All this it was part of the plan of this publication to perform. Accordingly there are two divisions of the work; the first consisting of biographical sketches of the authors from whom selections are made; the second, of treatises and essays upon important and interesting subjects. The range of subjects is very wide, there being no restriction but that of the merit and length of the piece. The choice of authors is also unrestricted. They are not taken from any one division of the christian church, nor from the advocates of any given set of opinions. But wherever an independent advocate of the great principles of religious liberty has been found writing with truth and force, no matter by what name he may be called, he has been enlisted into the work. Churchman, dissenter, and quaker— Jeremy Taylor, Robinson, and Penn, stand side by side, teaching common principles and advocating a common cause, proving by illustrious and beautiful example, that there is a common ground on which fair and honorable minds must meet, and that no differences of heresy can prevent their agreeing to withstand all usurpation over conscience, and fight side by side in the warfare against spiritual rule.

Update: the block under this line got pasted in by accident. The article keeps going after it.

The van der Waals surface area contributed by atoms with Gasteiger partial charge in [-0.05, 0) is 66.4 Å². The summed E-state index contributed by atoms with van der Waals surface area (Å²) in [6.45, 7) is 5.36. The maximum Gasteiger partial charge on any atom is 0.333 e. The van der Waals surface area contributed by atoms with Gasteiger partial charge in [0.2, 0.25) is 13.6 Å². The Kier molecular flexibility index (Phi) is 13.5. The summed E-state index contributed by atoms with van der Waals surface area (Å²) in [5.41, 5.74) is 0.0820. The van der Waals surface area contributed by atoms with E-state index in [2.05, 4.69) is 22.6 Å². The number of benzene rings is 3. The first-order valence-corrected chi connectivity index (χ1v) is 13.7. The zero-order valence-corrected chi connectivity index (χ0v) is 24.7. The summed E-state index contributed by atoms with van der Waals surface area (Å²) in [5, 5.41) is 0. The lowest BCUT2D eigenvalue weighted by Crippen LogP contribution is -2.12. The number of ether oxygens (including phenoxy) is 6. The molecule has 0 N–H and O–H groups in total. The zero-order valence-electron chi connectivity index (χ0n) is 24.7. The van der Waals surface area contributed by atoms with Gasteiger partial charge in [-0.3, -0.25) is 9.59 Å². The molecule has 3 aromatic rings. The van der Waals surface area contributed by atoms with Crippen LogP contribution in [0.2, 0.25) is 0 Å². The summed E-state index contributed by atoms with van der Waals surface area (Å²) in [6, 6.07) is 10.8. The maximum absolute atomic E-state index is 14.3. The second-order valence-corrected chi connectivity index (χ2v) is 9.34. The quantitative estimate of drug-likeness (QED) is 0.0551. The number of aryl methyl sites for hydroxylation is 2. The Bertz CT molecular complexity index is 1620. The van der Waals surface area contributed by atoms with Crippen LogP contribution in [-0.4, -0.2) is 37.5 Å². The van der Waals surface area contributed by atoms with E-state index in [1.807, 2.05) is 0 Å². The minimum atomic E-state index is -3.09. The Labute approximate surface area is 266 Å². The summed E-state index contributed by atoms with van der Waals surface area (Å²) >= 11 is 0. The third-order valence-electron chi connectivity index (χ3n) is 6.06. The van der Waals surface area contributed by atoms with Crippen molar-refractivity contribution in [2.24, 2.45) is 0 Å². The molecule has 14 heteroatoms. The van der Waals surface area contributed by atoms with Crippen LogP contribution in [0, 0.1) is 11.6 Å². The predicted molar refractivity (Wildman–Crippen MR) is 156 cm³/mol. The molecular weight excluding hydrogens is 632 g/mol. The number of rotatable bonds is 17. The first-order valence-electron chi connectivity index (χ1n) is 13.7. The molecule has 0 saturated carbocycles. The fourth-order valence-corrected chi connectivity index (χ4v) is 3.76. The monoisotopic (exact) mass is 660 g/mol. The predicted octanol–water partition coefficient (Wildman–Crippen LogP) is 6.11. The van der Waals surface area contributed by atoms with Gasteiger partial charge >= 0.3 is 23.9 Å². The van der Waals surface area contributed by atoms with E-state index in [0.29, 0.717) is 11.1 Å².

Of this class of works, which are always seasonable, Mr Sparks has here presented several of great value, by authors of a fine independence of spirit, and great power of thought. Amongst other pieces are extracts from the pithy Robert Robinson, that desultory, but animated and keen writer, whom none can read without delight, and yet whose volume of sermons recently published amongst us has found its way but slowly from the shelves of the publishers, perhaps because with all his smartness and shrewdness, he is not always sufficiently practical. From bishop Hare is given that exquisite piece of sober irony, the address to a young clergyman on the Difficulties and Discouragements attending the Study of the Scriptures, which had been published a few years since in the collection of choice tracts begun by Mr Wells, but which we believe he was suffered to discontinue for want of patronage. In the same class may be ranked the essay of Dr Sykes on the Innocency of Error, and of Dr Benson on the Belief of Things above Reason; both for the first time published in America and on that account, as well as for their intrinsic worth, acceptable portions of the work. In this class also are to be ranked a part of the extracts from the eloquent and poetical Jeremy Taylor, from whose Liberty of Prophesying are here culled choice passages, less known in this country than his sermons, an ediion of which has been widely circulated, and, as we should t.udge, more useful; since his sermons have seemed to us more